The best reason yet not to buy an SUV

What is it?

Subaru’s new diesel-powered Legacy has finally touched down in the UK, adding the prospect of 45mpg to Subaru’s traditional values of permanent four-wheel drive and extreme utility.

The new engine has already won rave reviews thanks to its combination of 148bhp and near class-leading fuel economy: the claimed 49.6mpg is exceptional for a vehicle fitted with permanent four-wheel drive.

What’s it like?

In a word: brilliant. The new engine is a gem – smooth, refined and torquey. Low-down urge is particularly impressive, with strong pull available from just 1200rpm onwards, where most modern turbo-diesels are still languishing in off-boost lethargy.

It’s quiet too, although some of Scooby’s trademark flat-four warble has made the translation into diesel. From a standing start, Subaru has engineered one of the world’s best four-cylinder diesels.

The rest of the Legacy is as before – big and sensible, if starting to feel dated compared to some more modern rivals. Range-topping RE trim brings plenty of kit with it, although the button-strewn dashboard makes finding the relevant control a challenge. The driver’s seat feels a bit short on support, too – especially as the agile chassis encourages enthusiastic progress.

And there’s no dynamic downside to report – the diesel Legacy drives as well as its petrol-powered sisters: massive grip, excellent responses and a willingness to adjust its line on the throttle that belies its status as a tonne-and-a-half estate.

The new engine will be introduced in other Subaru models in the next few months. And, on this evidence, it’s set to revitalise the brand like nothing else.

Should I buy one?

If you want diesel running costs and the reassurance of four-wheel drive then yes. The Scooby’s only significant price-point rivals, the VW Passat 2.0 TDI 4Motion estate can’t match the Subaru for ruggedness or fuel economy – and Volvo’s V70 D5 AWD is far more expensive. The diesel Legacy estate is the best reason yet not to buy an SUV.

Join the debate

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Derek Mathers 8 March 2009

Re: Subaru Legacy 2.0TD

My Legacy ReN has now done 22000 miles at an average (tank to tank,not trip) of 48.9.

Car has broken down 3 times with turbo pipe blowing off - now fixed.

Navigation is awful - goes blank on cold mornings after about 10 minutes and the route options are poor. Worst aspect is telling you to turn left or right whilst just indicating a sharp bend with a minor (often very) road joining your main road.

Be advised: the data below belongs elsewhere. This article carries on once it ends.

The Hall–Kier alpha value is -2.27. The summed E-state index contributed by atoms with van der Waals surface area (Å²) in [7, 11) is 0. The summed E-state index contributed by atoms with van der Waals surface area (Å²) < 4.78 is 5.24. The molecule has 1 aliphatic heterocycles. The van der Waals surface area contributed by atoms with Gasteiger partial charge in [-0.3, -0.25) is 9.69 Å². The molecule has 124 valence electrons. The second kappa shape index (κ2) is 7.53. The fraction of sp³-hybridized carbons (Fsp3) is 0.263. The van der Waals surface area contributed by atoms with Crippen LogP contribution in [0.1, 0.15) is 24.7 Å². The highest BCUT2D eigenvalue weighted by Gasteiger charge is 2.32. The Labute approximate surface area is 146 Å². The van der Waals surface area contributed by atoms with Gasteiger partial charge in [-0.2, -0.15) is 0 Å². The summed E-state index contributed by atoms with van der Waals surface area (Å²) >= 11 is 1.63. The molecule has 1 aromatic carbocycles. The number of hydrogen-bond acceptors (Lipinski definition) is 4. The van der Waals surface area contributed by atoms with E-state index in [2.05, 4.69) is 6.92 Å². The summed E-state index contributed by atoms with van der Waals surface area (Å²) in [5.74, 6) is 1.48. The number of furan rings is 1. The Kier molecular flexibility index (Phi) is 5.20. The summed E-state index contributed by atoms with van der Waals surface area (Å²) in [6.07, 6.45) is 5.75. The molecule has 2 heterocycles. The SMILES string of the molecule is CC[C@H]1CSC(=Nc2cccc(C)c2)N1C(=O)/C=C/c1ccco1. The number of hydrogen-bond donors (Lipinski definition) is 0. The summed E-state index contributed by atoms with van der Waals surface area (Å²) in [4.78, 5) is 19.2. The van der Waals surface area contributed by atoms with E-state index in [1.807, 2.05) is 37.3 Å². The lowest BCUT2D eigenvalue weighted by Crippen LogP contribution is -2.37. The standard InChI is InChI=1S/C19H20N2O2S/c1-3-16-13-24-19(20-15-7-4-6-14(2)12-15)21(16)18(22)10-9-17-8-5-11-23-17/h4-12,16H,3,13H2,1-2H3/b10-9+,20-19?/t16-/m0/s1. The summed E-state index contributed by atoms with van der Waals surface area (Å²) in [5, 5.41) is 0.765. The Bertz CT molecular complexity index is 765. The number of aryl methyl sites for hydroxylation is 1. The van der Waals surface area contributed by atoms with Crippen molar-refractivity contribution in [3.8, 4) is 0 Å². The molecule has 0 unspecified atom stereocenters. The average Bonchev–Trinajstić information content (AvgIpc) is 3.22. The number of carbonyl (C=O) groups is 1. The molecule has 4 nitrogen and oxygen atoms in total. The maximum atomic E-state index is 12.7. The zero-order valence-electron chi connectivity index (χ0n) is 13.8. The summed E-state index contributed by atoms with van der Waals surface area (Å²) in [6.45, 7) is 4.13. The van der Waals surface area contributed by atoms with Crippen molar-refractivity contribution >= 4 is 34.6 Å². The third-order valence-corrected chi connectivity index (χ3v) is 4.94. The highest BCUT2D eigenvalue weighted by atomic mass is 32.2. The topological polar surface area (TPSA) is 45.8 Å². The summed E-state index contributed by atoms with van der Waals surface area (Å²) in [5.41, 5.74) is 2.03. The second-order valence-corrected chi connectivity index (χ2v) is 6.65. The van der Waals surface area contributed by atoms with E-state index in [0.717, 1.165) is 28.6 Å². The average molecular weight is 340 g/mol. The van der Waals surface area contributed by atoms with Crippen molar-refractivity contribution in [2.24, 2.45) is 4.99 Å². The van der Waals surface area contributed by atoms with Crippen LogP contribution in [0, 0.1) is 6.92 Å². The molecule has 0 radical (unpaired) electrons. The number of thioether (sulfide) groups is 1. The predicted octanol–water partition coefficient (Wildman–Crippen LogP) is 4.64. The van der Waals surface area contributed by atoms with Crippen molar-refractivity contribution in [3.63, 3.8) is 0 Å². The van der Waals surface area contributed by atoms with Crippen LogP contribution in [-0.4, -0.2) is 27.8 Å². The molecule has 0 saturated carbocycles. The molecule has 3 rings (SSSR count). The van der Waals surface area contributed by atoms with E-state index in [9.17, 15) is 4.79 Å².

Built in Bluetooth mobile phone kit is equally poor - now use a TomTom and vizor mounted Bluetooth - car is great, but do not buy the navigation.

Tried having the engine chipped - extra torque caused the dual mass flywheel to vibrate in the higher gears with anything other than minimum throttle - felt enough to make the door mirrors fall off - I decided problem was so bad that I returned car to standard although there is obviously terrific potential, as while chip was fitted, if I only used full throttle above 2000 rpm and in the lower gears car went like an Sti.

fentrap 7 March 2009

Re: Subaru Legacy 2.0TD

My Outback is approaching 1 year old and has 21,500 miles on the clock. The last 9,500 miles show an average of 49.2mpg. The engine is running smoothly; uses a bit of oil but loves revs when speed is required. My only bugbear is that the low rev torque is poor and it is easy to get caught out and stall. That said it is hard to fault and the economy is as good as promised.

Arf 25 January 2009

Re: Subaru Legacy 2.0TD

I have now covered nearly 14,000 miles in my 2.0D REN since taking delivery in July 2008.

I love driving the car - performance and handling are just great. I averaged 43.2mpg during the first 10,000 miles, an average that was affected quite considerably by a couple of long trips with bicycles on the roof. So far, I am averaging 44.4mpg since the 10,000 mile mark. (Be warned - the trip computers reset after 10,000 miles). 55mpg is easily achieved on a motorway run at 70mph.

The 12,000 mile service was a pleasant, hassle-free experience, and I have had no mechanical problems with the car.

My only gripes relate to the navigation software. The navigation system on my previous car (2004 Honda Accord Diesel) took ages to compute a route, but did at least provide sensible answers. The Legacy seems to come up with (three) routes in a flash, all of them sub-optimum! If you set a waypoint to give the system a bit of a hint, the distance and duration of the "fastest" route can be improved considerably. Never mind, it's usually not until the end of a journey that the navigation system is useful.

On a similar vein (and possibly related), the journey time estimation is hopelessly pessimistic. On my Honda, I could manually set average speeds for three classes of road, but the Legacy seems to use a fixed speed, or maybe overall average speed, for all journeys - useless on motorway trips. Also, the Honda could be set to show useful places like petrol stations on its map, but not so on the Legacy. Finally, on the Honda you could switch off the LCD display entirely, but this is not possible on the Legacy: It can be quite annoying at night.

In short: Nice car; shame about the software.